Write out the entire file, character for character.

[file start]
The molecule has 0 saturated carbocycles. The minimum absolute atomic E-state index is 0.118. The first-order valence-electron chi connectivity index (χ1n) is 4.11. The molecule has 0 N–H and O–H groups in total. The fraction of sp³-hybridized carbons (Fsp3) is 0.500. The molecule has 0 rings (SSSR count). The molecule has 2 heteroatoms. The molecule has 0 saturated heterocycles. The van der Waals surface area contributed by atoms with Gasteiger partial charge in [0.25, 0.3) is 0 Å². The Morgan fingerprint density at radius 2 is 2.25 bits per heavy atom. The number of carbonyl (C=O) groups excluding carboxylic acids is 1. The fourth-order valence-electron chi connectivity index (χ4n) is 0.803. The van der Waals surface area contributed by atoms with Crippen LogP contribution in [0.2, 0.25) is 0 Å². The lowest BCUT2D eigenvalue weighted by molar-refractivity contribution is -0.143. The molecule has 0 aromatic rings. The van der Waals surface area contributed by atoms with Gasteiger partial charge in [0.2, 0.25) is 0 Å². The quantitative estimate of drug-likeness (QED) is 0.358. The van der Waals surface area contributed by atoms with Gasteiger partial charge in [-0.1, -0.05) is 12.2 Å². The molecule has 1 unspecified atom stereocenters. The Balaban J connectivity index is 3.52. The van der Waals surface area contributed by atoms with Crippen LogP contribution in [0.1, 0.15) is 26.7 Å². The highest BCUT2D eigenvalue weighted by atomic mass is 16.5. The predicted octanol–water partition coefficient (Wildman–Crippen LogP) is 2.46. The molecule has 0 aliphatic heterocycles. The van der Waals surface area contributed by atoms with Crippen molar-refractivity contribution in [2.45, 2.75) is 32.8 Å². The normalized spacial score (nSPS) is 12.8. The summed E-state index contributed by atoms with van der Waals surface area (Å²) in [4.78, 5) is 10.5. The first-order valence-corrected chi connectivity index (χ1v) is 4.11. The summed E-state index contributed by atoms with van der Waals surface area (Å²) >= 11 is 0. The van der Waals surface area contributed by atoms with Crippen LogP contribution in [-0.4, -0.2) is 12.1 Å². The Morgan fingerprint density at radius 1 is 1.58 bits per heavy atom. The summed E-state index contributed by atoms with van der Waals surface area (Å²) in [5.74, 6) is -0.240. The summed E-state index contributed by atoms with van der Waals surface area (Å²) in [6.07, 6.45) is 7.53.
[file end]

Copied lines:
The molecule has 0 saturated carbocycles. The minimum absolute atomic E-state index is 0.118. The first-order valence-electron chi connectivity index (χ1n) is 4.11. The molecule has 0 N–H and O–H groups in total. The fraction of sp³-hybridized carbons (Fsp3) is 0.500. The molecule has 0 rings (SSSR count). The molecule has 2 heteroatoms. The molecule has 0 saturated heterocycles. The van der Waals surface area contributed by atoms with Gasteiger partial charge in [0.25, 0.3) is 0 Å². The Morgan fingerprint density at radius 2 is 2.25 bits per heavy atom. The number of carbonyl (C=O) groups excluding carboxylic acids is 1. The fourth-order valence-electron chi connectivity index (χ4n) is 0.803. The van der Waals surface area contributed by atoms with Crippen LogP contribution in [0.2, 0.25) is 0 Å². The lowest BCUT2D eigenvalue weighted by molar-refractivity contribution is -0.143. The molecule has 0 aromatic rings. The van der Waals surface area contributed by atoms with Gasteiger partial charge in [0.2, 0.25) is 0 Å². The quantitative estimate of drug-likeness (QED) is 0.358. The van der Waals surface area contributed by atoms with Gasteiger partial charge in [-0.1, -0.05) is 12.2 Å². The molecule has 1 unspecified atom stereocenters. The Balaban J connectivity index is 3.52. The van der Waals surface area contributed by atoms with Crippen LogP contribution in [0.1, 0.15) is 26.7 Å². The highest BCUT2D eigenvalue weighted by atomic mass is 16.5. The predicted octanol–water partition coefficient (Wildman–Crippen LogP) is 2.46. The molecule has 0 aliphatic heterocycles. The van der Waals surface area contributed by atoms with Crippen molar-refractivity contribution in [2.45, 2.75) is 32.8 Å². The normalized spacial score (nSPS) is 12.8. The summed E-state index contributed by atoms with van der Waals surface area (Å²) in [4.78, 5) is 10.5. The first-order valence-corrected chi connectivity index (χ1v) is 4.11. The summed E-state index contributed by atoms with van der Waals surface area (Å²) >= 11 is 0. The van der Waals surface area contributed by atoms with Crippen LogP contribution in [-0.4, -0.2) is 12.1 Å². The Morgan fingerprint density at radius 1 is 1.58 bits per heavy atom. The summed E-state index contributed by atoms with van der Waals surface area (Å²) in [5.74, 6) is -0.240. The summed E-state index contributed by atoms with van der Waals surface area (Å²) in [6.07, 6.45) is 7.53.